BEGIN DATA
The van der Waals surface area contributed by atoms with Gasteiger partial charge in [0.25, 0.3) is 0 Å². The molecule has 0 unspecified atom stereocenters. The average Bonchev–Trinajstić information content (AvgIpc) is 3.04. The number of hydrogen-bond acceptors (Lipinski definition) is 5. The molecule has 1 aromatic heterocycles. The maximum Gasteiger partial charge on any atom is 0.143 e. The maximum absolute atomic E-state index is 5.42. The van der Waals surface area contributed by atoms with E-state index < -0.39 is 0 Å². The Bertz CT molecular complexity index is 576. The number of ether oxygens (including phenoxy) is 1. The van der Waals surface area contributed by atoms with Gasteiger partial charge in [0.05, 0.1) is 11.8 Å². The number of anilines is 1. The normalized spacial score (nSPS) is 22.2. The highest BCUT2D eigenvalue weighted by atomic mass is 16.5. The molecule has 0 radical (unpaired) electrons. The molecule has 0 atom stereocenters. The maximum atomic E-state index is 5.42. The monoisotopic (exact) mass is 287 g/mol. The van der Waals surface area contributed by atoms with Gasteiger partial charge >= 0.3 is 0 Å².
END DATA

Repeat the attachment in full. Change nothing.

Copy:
The van der Waals surface area contributed by atoms with Gasteiger partial charge in [0.25, 0.3) is 0 Å². The molecule has 0 unspecified atom stereocenters. The average Bonchev–Trinajstić information content (AvgIpc) is 3.04. The number of hydrogen-bond acceptors (Lipinski definition) is 5. The molecule has 1 aromatic heterocycles. The maximum Gasteiger partial charge on any atom is 0.143 e. The maximum absolute atomic E-state index is 5.42. The van der Waals surface area contributed by atoms with E-state index < -0.39 is 0 Å². The Bertz CT molecular complexity index is 576. The number of ether oxygens (including phenoxy) is 1. The van der Waals surface area contributed by atoms with Gasteiger partial charge in [0.05, 0.1) is 11.8 Å². The number of anilines is 1. The normalized spacial score (nSPS) is 22.2. The highest BCUT2D eigenvalue weighted by atomic mass is 16.5. The molecule has 0 radical (unpaired) electrons. The molecule has 0 atom stereocenters. The maximum atomic E-state index is 5.42. The monoisotopic (exact) mass is 287 g/mol. The van der Waals surface area contributed by atoms with Gasteiger partial charge >= 0.3 is 0 Å².